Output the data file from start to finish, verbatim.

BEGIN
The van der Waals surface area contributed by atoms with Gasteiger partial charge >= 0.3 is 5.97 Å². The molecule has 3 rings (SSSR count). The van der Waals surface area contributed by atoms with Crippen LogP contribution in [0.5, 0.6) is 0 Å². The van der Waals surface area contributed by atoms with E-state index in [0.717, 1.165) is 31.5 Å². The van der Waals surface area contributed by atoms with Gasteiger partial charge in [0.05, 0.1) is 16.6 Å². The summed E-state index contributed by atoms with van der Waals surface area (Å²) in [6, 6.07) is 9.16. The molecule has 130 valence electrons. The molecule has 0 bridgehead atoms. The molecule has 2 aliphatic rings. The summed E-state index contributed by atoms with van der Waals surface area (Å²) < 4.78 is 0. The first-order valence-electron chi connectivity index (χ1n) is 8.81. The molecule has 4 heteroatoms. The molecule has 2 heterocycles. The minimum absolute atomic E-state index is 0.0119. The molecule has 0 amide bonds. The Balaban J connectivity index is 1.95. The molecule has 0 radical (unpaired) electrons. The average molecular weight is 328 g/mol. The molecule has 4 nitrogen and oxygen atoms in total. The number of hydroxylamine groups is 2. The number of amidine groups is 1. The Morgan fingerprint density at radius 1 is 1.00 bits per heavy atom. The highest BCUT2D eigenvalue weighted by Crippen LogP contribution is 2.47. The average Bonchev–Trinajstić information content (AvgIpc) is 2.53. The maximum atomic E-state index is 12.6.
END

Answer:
The van der Waals surface area contributed by atoms with Gasteiger partial charge >= 0.3 is 5.97 Å². The molecule has 3 rings (SSSR count). The van der Waals surface area contributed by atoms with Crippen LogP contribution in [0.5, 0.6) is 0 Å². The van der Waals surface area contributed by atoms with E-state index in [0.717, 1.165) is 31.5 Å². The van der Waals surface area contributed by atoms with Gasteiger partial charge in [0.05, 0.1) is 16.6 Å². The summed E-state index contributed by atoms with van der Waals surface area (Å²) in [6, 6.07) is 9.16. The molecule has 130 valence electrons. The molecule has 0 bridgehead atoms. The molecule has 2 aliphatic rings. The summed E-state index contributed by atoms with van der Waals surface area (Å²) < 4.78 is 0. The first-order valence-electron chi connectivity index (χ1n) is 8.81. The molecule has 4 heteroatoms. The molecule has 2 heterocycles. The minimum absolute atomic E-state index is 0.0119. The molecule has 0 amide bonds. The Balaban J connectivity index is 1.95. The molecule has 0 radical (unpaired) electrons. The average molecular weight is 328 g/mol. The molecule has 4 nitrogen and oxygen atoms in total. The number of hydroxylamine groups is 2. The number of amidine groups is 1. The Morgan fingerprint density at radius 1 is 1.00 bits per heavy atom. The highest BCUT2D eigenvalue weighted by Crippen LogP contribution is 2.47. The average Bonchev–Trinajstić information content (AvgIpc) is 2.53. The maximum atomic E-state index is 12.6.